85%! The Department of Labor is always sharing startling statistics on this.
So, when you are looking for a new role, you have about a 15% shot, if you’re qualified, to even be considered, if you don’t know anyone at the company. Then, you have to get through the automated resume filtering system that looks for keywords and other information to decide if you are qualified before even getting your resume in front of a human.
The evidence is clear that when it comes to changing jobs, professional relationships play a key role.
Now, if you’re thinking well, you don’t want to change jobs so does it really matter? The answer is yes. Professional relationships have so many benefits like career development, internal changes like promotions, you learn more about the industry, the company, it improves team effectiveness, and increases productivity.
It’s a powerhouse when it comes to a strategic professional skill.
The facts are compelling and you know this is important so how do you do it?
What if you’re an introvert?
What if you don’t have time?
What if you have a lot of self-doubt and get insecure?
Do you need an elevator pitch?
I hear all of these questions and more. So I’m going to share my 5 fundamentals to building professional relationships – aka – networking.
#1 Adjust your expectations
We go into networking activities expecting that if we were just good enough at it or confident enough or had the perfect elevator pitch it could be easy. We sometimes expect ourselves to not be human. Just because you decided to sign up doesn’t mean it won’t be awkward. Just expect to feel uncomfortable. People are unpredictable and it’s totally normal to have some anxiety going into events in new places or even from your home when you are going to be talking to people you don’t know.
So go in and set a goal for the activity. What is it you want to achieve by spending your time on this? Give a time you will give it, 30 minutes, 45 minutes, an hour. Whatever you think is appropriate. It’s like when I work out in the morning, if I don’t want to, I commit to getting up and tell myself I only have to do 15 minutes. If I want to stop I can. What happens is once you give yourself that permission and actually get started, you end up finishing and sticking it through. It isn’t as bad as we can build it up to be.
So decide how long you’ll participate and then decide what you want to achieve. Do you want to meet 2 new people? Do you want to practice introducing yourself? Do you want to practice making conversation? When you focus on what you want to get out of it, it becomes more like a game and you’re instantly more engaged, then just walking in with no game plan, looking around, feeling insecure, and wanting to escape quietly.
Put away your phone and if you’re on a virtual event, turn on your camera.
Think about it. If you walk in a room and you see someone in a corner in their phone would you feel invited to strike up a conversation? If someone’s camera isn’t on in a networking event on Zoom, would you want to try to talk to them? You may wonder if they are even there.
I know it is uncomfortable but, go back to #1 – you have your game plan. Be present for the time you have allotted to building strategic professional relationships.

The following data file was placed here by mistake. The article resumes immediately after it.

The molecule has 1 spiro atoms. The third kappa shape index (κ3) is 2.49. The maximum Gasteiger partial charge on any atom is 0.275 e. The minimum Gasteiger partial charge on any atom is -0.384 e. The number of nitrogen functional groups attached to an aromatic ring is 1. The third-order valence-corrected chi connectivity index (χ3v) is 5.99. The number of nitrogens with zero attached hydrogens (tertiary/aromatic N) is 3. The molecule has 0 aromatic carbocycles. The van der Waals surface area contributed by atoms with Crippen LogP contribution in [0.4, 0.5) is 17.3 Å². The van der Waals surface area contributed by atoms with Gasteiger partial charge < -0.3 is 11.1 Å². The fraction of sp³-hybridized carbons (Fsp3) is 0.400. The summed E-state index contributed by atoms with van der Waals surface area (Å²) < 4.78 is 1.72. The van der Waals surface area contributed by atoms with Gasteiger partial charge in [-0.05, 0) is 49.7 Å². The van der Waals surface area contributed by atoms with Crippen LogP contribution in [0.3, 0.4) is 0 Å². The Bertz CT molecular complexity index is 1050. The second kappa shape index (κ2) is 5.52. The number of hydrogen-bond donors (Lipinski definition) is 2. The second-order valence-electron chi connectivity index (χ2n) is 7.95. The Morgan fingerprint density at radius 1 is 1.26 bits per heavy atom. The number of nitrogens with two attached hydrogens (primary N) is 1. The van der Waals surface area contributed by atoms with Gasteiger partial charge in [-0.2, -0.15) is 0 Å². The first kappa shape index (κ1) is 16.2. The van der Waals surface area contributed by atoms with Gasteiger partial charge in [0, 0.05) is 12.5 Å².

Be available for conversation. Be approachable.
Manage your inner critic
Look, I’ve talked about this before. Your brain can be a jerk. That primal part of your brain that is there to protect you is going to tell you ALL of the reasons not to participate, not to talk, that you have nothing good to say, that you’ll sound dumb, all of the things. It wants you to go home, watch Netflix and pretend this never happened.
But you need to be the boss of your primal toddler brain that is trying to prevent you from growing.
When that inner voice tells you that you don’t deserve to be there, that everyone is looking at you, that you aren’t polished enough, you need to do your best to turn that volume way down.
Don’t expect it not to be there. That’s a big mistake people make is they think to do things, to be confident, that their inner critic wouldn’t be there but that’s not true. You just learn how to do things with it there. I have a whole podcast episode on silencing your inner critic if you want to dig deep on just this topic.
Remind yourself that you have something valuable to say, because you are valuable. You are interesting. You are qualified. You deserve to be there just as much as every other person. There is no other person that is smarter than you because no one else has your brain and thinks of things just the way you do. Plus, people are often very concerned with themselves and won’t even think about you because they are too busy wondering how they sound, look, and so on.
Have a connection plan
This one speaks to the first, which is you have made a game plan, you’re managing your inner critic, now think about how will you connect with the people there.
What I’m really referring to here is how you will maintain your relationship after the networking event. But I know you may also struggle with small talk or how to strike up a conversation so first I’m going to give you some ice breaker questions.
Here we go:
What brings you here?
How did you get involved with (insert the company or industry)?
Since you work in the industry, how do you feel about what is going on with…?
How would someone get their foot in the door at your company/industry?
Based on your journey, what do you wish someone would have told you earlier in your career?
What types of fun things are there to do in the area?
What is the best career advice you’ve received?
I’d love to get your advice or input on….
You can use any or a combination of those questions just to get the conversation going. Of course wherever I said industry or company you would insert with the relevant information.
Now let’s talk about the ways you want to stay connected to the people you meet.
I suggest avoiding the whole exchanging of business cards and leaving it at that.
Instead, remember you are building relationships – a card is not a relationship.